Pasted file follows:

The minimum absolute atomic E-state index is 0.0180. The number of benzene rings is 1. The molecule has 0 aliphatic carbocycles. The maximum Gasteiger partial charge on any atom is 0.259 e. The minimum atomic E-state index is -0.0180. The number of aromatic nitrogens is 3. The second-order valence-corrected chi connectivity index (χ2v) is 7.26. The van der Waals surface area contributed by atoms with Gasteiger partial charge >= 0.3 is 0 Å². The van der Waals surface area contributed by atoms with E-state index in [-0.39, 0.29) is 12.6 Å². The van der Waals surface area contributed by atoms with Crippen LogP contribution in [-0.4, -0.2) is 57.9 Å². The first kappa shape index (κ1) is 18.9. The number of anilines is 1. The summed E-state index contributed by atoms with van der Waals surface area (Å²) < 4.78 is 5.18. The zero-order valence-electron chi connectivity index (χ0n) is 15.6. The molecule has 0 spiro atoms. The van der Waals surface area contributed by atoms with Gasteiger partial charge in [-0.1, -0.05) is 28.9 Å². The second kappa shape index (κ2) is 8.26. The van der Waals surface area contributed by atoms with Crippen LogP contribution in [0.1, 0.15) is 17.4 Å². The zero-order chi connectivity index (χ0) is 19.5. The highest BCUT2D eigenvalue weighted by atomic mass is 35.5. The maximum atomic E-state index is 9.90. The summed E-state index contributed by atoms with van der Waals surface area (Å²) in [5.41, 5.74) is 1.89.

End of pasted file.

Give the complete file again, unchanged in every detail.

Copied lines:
The minimum absolute atomic E-state index is 0.0180. The number of benzene rings is 1. The molecule has 0 aliphatic carbocycles. The maximum Gasteiger partial charge on any atom is 0.259 e. The minimum atomic E-state index is -0.0180. The number of aromatic nitrogens is 3. The second-order valence-corrected chi connectivity index (χ2v) is 7.26. The van der Waals surface area contributed by atoms with Gasteiger partial charge >= 0.3 is 0 Å². The van der Waals surface area contributed by atoms with E-state index in [-0.39, 0.29) is 12.6 Å². The van der Waals surface area contributed by atoms with Crippen LogP contribution in [-0.4, -0.2) is 57.9 Å². The first kappa shape index (κ1) is 18.9. The number of anilines is 1. The summed E-state index contributed by atoms with van der Waals surface area (Å²) < 4.78 is 5.18. The zero-order valence-electron chi connectivity index (χ0n) is 15.6. The molecule has 0 spiro atoms. The van der Waals surface area contributed by atoms with Gasteiger partial charge in [-0.1, -0.05) is 28.9 Å². The second kappa shape index (κ2) is 8.26. The van der Waals surface area contributed by atoms with Crippen LogP contribution in [0.1, 0.15) is 17.4 Å². The zero-order chi connectivity index (χ0) is 19.5. The highest BCUT2D eigenvalue weighted by atomic mass is 35.5. The maximum atomic E-state index is 9.90. The summed E-state index contributed by atoms with van der Waals surface area (Å²) in [5.41, 5.74) is 1.89.